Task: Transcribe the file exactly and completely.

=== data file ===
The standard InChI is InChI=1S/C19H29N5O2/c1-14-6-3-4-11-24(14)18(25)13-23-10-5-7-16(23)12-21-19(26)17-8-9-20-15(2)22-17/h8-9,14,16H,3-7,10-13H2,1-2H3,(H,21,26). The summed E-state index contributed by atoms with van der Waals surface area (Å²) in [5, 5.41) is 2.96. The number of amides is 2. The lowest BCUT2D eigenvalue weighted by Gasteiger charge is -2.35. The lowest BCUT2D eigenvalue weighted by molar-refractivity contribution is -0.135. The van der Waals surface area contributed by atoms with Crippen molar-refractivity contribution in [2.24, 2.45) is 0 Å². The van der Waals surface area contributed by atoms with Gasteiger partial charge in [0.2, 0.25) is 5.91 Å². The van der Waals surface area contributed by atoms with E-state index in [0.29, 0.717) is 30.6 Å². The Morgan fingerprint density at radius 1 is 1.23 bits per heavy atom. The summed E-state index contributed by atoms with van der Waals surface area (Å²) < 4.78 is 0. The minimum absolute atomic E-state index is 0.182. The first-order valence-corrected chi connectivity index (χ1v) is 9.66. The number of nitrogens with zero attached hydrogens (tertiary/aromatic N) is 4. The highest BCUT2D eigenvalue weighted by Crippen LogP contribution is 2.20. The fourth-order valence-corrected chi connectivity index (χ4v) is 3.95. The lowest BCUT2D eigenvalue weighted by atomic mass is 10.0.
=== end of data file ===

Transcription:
The standard InChI is InChI=1S/C19H29N5O2/c1-14-6-3-4-11-24(14)18(25)13-23-10-5-7-16(23)12-21-19(26)17-8-9-20-15(2)22-17/h8-9,14,16H,3-7,10-13H2,1-2H3,(H,21,26). The summed E-state index contributed by atoms with van der Waals surface area (Å²) in [5, 5.41) is 2.96. The number of amides is 2. The lowest BCUT2D eigenvalue weighted by Gasteiger charge is -2.35. The lowest BCUT2D eigenvalue weighted by molar-refractivity contribution is -0.135. The van der Waals surface area contributed by atoms with Crippen molar-refractivity contribution in [2.24, 2.45) is 0 Å². The van der Waals surface area contributed by atoms with Gasteiger partial charge in [0.2, 0.25) is 5.91 Å². The van der Waals surface area contributed by atoms with E-state index in [0.29, 0.717) is 30.6 Å². The Morgan fingerprint density at radius 1 is 1.23 bits per heavy atom. The summed E-state index contributed by atoms with van der Waals surface area (Å²) < 4.78 is 0. The minimum absolute atomic E-state index is 0.182. The first-order valence-corrected chi connectivity index (χ1v) is 9.66. The number of nitrogens with zero attached hydrogens (tertiary/aromatic N) is 4. The highest BCUT2D eigenvalue weighted by Crippen LogP contribution is 2.20. The fourth-order valence-corrected chi connectivity index (χ4v) is 3.95. The lowest BCUT2D eigenvalue weighted by atomic mass is 10.0.